by Nick Anis
Being an active travel and technology writer I tend to do quite a bit of walking in cities, national parks and exotic places, or up and down the isles at crowded trade shows. I'm always on the lookout for comfortable shoes, but to be honest with you the closest I have come is to discover Florsheim's Penny Loafers. These shoes retail for
$50 to $100, wear well, and are reasonably comfortable. There is nothing like an all leather shoe for comfort, durability, and tasteful good styling. The only problem is penny loafers aren't really suited for trekking in the mountains, desert, and beach, which are some of the places I tend to romp with a certain amount of regularity.
This quest for shoes, began the other day I was doing a restaurant review at a classic upscale restaurant in Beverly Hills California. Upon looking down at my penny loafers I noticed they were so dusty I was creating a crowd of dust as I walked. And to make matters worse I had worn portions of the heals and soles all the way down my socks.
On my way back to suburbia in my Yuppiemobile (minivan) listening to some soft rock
I stopped at the Mall in search of some new penny loafers. While there, I noticed an elaborate in-store display for some exciting new Comfortech Biomagnetic shoes from my favorite shoemaker, Florsheim. They satisfied two of my big requirements: they're leather, and they are suitable for dress or casual. But I was quite skeptical about their claim of being "comfortable" because I have a several pairs of "comfortable" shoes that are in the closest because they too heavy, too clunky, and worse of all, they make my feet HURT.
When my turn came I asked the sales clerk for two pair of traditional penny loafers. But as it turns out, the store was sold out of my regular size. In critical needs of
shoes, I tried out a larger size and width, which it turns out fit me just as well. So I got a pair and walked out of the store. But, while walking through the mall, past the hokey organ player, and all the trendy but corny shops, on my way to the parking lot, I was thinking, humm, maybe I should have at least tried them on.
You see, in a few weeks I am off to travel writing assignments in New York City for 3 or 4 days and then to Morocco trip that will take me through the country and into the Sahara desert on a rugged, exotic, and exciting journey and I need some comfortable dress and casual footwear.
Okay, okay, I'll at least try them on, I thought to myself. I went back inside and when he came over I said, "Excuse me, how much are the Comfortech Shoes?" Hearing the clerk's response I said, "$140 a pair, WOW! You have to be kidding!" But, I tried them on, and after looking them over, and actually wearing them, I decided that $140 is really not that much. I
bought two paris, and I think after learning about these shoes, and trying them yourself, on you may too.
In their Spring 2000 line Florsheim released a new leather dress and casual shoe, Comfortech that uses their new-patented Magneforce system. Magneforce shoes have comfortable cushion inserts that are removable and washable. They have a flexible magnetic insole that Florsheim says "generates a deep-penetrating magnetic field which increase circulation; reduces foot, leg, and back fatigue; provides natural pain relief, and improved energy level." They also have an abrasion and slip-resistant dual-density polyurethane and rubber outsole. What I can tell you from wearing them is that they relatively light, give you great support, and yet are very comfortable. In fact, for a moment I thought I had forgotten to lace them.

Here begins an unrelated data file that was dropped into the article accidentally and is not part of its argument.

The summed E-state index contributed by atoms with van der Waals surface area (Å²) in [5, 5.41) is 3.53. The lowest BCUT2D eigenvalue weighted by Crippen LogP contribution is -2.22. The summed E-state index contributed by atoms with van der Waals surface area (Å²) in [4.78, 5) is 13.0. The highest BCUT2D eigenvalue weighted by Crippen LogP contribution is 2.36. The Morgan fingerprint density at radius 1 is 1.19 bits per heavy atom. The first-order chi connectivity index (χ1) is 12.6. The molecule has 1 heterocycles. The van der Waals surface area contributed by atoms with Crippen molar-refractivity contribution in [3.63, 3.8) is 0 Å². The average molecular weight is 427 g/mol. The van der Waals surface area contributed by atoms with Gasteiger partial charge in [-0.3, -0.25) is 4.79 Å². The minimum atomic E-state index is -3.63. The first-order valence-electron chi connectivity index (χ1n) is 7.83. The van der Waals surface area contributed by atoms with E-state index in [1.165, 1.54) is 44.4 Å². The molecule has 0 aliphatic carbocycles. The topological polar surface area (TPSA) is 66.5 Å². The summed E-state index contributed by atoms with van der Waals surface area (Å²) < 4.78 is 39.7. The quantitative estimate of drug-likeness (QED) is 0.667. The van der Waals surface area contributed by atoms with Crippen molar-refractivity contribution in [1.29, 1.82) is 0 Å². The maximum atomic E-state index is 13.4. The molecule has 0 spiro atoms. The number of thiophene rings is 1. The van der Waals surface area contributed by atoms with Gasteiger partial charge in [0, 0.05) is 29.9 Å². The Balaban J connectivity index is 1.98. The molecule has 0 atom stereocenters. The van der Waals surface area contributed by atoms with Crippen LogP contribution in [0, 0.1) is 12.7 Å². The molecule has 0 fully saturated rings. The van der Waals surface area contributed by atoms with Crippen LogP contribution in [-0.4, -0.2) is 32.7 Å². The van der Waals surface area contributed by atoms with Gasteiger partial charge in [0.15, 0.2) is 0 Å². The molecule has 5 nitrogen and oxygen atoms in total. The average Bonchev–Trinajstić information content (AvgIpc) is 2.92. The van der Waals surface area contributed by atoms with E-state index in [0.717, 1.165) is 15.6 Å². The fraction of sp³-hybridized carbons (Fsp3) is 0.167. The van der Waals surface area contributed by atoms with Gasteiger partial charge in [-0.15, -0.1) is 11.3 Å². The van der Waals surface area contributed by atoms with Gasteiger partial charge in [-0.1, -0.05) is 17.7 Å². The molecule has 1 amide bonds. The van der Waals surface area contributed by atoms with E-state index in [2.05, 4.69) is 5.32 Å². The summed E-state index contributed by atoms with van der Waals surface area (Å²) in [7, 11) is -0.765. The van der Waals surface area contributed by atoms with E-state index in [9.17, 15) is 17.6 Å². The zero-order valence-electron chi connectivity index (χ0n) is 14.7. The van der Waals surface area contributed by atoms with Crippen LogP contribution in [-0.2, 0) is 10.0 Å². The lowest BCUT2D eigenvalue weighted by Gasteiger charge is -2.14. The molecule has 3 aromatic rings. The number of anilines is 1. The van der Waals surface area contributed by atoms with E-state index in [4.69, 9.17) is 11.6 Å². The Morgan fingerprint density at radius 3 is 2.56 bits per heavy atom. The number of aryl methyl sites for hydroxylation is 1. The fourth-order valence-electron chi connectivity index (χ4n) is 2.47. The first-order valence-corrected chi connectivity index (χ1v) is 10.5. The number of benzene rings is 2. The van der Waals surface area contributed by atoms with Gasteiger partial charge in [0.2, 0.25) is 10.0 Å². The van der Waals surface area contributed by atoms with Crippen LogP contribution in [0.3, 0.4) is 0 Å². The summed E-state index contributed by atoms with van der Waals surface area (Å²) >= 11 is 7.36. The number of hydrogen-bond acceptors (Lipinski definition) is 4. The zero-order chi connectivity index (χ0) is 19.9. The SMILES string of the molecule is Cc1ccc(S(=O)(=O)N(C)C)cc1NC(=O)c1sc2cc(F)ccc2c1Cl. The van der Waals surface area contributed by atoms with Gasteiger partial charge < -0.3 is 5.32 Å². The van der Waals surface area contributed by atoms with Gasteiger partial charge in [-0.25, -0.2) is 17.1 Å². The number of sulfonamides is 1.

Florsheim offers two Magneforce Comfortech shoe designs. The Cambridge has a four eyelet hand-laced front blucher and is offered in Black Laguna, Brown Laguna, Light Taupe Burley, and Red Brown Burley. The Camden has a five eyelet Ghillie Front Bal and comes in Black Laguna, Brown Burley, and Light Taupe Birley. All seven styles are offered in sizes from 6 to 15 in both men's and ladies and have full-grain leather or nubuck uppers, providing a high quality, and comfortable fit. My advice is try on a pair today, and ... if the shoe fits, wear it!
# # #
Nick Anis is a food, wine, and travel
and technology writer with over 24 books in print published by
McGraw-Hill, Random House, Bantam, Ziff-Davis, Tab, and others. Nick's
articles have appeared in The Inland Valley Daily Bulletin, West Coast
Media, The Family Publications Group, The Weekly News, and Travel-Watch.
His beats include food, travel, snow and waters sports, entertainment,
family recreation, consumer electronics, home improvement, and automotive.
He is responsible for the Restaurant Row Ethnic Dining Guide, co-published
by the Long Beach Press Telegram. Nick is an
accomplished downhill skier, PADI certified SCUBA diver, and when he's not
sitting on his butt goofing off, enjoys a variety of active recreation
including tennis, riding motorcycles, ATVs, wave runners, snow machines,
horses, skeet and trap shooting he's also taken a stab at riding camels,
donkeys, elephants, ostriches, lamas, dolphins, Reindeer, bulls,
mechanical bulls, and buffalo. Nick is a member (A
Secretary/Treasurer) of the International Food, Wine, and Travel Writers
Association (IFWTWA), a member of the North American Snow Sports
Journalist Association (NASJA), Computer Press Association, The Writer's
Guild, and listed in Books in Print, Media Map, and Press Access.
You can reach Nick at Editor@Travel-Watch.com.